I try to write every weekday, at least 1,000 words which I feel is a nice, steady pace. And yes, I guess I do write as though Iím in the story myself. Whatever character Iím dealing with at any one time Ė I try to latch onto their mind so I can fully open them up and almost see things through their eyes. Itís method-writing I guess, like method-acting. You become that character Ė if only in your mind. It makes it easier for me to write about them, and I guess thatís why so much of my prose deals with characterís thoughts and feelings.

Anything new and exciting coming your way soon?

I look at my everyday life as new and exciting to be honest. Obviously Iíve got the books going on that we mentioned earlier, but aside from that Ė I fill my life with new experiences and pleasures, and live it to the full. You have to take great pleasure in the things that you enjoy or life would be bland and pointless.

Is there any one person who youíd like to meet?

Iím going to be really boring here and say that no, there isnít. Not at the moment anyway. Iíve met many interesting people over the years as it is. I think when folk talk of somebody theyíd like to meet they more often than not have a superficial reason Ė that itís a celebrity whose work they enjoy, for instance. But what would you talk about if you met them? If you meet somebody and get along well with them then wonderful. But contrived meetings and introductions leave me cold. I prefer relationships to develop naturally.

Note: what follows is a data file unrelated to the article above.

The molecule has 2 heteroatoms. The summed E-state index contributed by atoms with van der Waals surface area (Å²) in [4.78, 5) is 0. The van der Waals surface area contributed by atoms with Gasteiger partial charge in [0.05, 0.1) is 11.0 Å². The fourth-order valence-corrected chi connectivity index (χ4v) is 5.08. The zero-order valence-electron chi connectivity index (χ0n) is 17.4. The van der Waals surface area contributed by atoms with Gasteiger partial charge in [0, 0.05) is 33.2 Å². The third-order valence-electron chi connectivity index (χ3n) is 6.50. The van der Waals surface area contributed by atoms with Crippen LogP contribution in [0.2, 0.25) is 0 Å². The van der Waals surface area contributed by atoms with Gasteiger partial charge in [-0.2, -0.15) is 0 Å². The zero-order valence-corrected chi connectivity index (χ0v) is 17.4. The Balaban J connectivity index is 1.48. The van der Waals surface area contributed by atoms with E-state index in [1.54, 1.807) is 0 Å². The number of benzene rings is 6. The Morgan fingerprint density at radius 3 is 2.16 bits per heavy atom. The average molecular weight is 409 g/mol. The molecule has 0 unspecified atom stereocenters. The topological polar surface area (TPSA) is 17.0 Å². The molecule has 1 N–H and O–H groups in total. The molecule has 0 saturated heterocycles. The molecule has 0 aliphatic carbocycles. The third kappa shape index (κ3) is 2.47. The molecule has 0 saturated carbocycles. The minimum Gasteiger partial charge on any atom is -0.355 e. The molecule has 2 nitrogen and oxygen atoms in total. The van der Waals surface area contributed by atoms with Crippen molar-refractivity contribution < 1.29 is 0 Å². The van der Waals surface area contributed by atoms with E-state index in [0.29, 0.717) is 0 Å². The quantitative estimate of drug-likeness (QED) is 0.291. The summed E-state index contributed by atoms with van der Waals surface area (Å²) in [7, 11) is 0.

Have you any hopes and dreams for the future?

Many, but Iím very much the kind of person who sets about building these early on. I donít just sit back and dream of things Ė I go out and get them. Even if itís one step at a time, one must work towards what one wants to be, because these things will never come to you. Itís all about self-improvement to me, and being a better person than you were last month or last year. Being good to those close to you, and achieving success in whatever field means something to you. I want to get my two current books finished more or less on time and see them in print (the story collection at least), launch into some new projects with great enthusiasm, whilst keeping my home and personal life improving constantly.